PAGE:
Maintaining Fungicides for the Long Run Peanut Notes No. 189 2020

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We have had some places where growers and their consultants think they are seeing leaf spot disease. Barbara and I have looked at images for some of these cases and it looks like the issue is not the traditional leaf spot we control with fungicides (see Peanut Notes No. 187.)  With that said, growers are spraying to make sure leaf spot does not cause major issues and one of the options is Miravis. We recommend that this fungicide be applied earlier in the season and not as a late-season option, especially as the last spray. Below is correspondence with a consultant from Dr. Shew and I about late-season sprays of Miravis.


Promise me you will encourage (perhaps mandate) that your farmers spray chlorothalonil in 3 weeks, after Miravis, and before you dig. I don’t think it is too big of an exaggeration, but the longer interval of control provided by Miravis is a game changer for some farmers, especially those with large operations. Being able to walk away from a field for almost a month with good leaf spot control is a good opportunity. BUT, this product may not last long if it is sprayed toward the end of the season without a follow up using an effective resistance management fungicide. There will be a lot of data showing that this might be all you need. It looks great. But so did glyphosate for about 5 years. And then it fell apart on some weeds. Headline was also fantastic and it is now ineffective in most cases. We also failed to protect Folicur in the early days because it was so good. Now it is ineffective. Abound is ineffective in most cases at this point. We need to protect what we have left.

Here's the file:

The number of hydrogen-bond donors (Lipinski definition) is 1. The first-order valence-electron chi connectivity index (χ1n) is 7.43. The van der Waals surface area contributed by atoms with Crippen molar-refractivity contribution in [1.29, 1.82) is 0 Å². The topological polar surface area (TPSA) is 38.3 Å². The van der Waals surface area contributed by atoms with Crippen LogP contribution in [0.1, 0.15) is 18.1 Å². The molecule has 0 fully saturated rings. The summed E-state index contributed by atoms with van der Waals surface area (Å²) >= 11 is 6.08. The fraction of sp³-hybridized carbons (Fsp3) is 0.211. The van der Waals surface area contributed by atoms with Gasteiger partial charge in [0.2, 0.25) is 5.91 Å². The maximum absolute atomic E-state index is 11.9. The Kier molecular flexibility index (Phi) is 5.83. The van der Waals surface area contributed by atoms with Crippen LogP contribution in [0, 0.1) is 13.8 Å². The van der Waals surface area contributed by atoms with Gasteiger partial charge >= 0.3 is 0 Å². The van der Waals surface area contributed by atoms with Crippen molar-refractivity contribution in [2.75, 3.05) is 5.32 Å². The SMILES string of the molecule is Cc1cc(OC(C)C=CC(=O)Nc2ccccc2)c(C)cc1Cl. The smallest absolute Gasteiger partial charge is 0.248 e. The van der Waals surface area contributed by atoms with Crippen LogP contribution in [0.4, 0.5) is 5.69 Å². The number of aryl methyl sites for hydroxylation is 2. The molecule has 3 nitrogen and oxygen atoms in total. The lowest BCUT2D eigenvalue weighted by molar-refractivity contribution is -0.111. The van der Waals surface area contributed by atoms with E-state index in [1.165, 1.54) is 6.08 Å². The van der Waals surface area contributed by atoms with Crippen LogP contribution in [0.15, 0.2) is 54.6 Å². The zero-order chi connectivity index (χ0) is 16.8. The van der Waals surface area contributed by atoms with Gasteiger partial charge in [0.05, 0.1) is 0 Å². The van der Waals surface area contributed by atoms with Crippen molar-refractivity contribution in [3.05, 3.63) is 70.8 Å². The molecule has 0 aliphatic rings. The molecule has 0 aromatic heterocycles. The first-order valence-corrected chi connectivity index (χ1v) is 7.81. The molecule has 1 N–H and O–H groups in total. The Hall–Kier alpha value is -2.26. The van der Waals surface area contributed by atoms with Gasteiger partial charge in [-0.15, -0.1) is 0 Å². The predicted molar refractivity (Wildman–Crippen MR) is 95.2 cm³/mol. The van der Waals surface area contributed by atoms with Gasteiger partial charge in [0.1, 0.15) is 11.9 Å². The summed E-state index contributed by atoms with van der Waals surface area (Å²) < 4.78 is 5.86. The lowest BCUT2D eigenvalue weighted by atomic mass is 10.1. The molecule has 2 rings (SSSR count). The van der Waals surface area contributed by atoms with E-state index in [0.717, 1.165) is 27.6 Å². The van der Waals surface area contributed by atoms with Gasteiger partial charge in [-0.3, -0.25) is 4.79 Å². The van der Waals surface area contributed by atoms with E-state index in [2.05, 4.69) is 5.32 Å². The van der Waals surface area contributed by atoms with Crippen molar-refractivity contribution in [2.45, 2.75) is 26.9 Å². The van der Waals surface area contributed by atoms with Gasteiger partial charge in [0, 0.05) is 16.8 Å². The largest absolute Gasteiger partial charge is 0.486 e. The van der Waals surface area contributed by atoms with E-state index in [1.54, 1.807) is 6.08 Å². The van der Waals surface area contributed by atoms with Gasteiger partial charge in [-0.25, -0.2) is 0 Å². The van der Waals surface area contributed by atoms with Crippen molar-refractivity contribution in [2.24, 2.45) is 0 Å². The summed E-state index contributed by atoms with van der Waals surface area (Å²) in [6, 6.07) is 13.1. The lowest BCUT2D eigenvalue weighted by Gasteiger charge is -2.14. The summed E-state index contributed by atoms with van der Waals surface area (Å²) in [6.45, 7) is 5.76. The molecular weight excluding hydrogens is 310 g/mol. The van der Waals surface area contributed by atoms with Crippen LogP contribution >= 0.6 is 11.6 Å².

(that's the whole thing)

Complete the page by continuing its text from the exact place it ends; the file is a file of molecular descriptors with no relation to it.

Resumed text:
I am pretty concerned about the long-term viability of the Syngenta two spray program, assuming this means two applications of Miravis (with or without Elatus) per year. In my view, two applications in this scenario is equivalent to *four* applications of an unmixed selective a.i. That is, using the same a.i. for 8 weeks out of the season is like using a QoI or DMI 4 times. This is far outside of FRAC guidelines for resistance management given the total number of sprays applied in our area and has already proven to be very risky based on our experience with QoIs and Folicur. I understand the convenience to the grower but don’t feel it’s worth the long-term risk.

I appreciate your continuing efforts in helping growers make good choices. Anything that you can do to counteract other information growers hear will benefit everyone in the long run.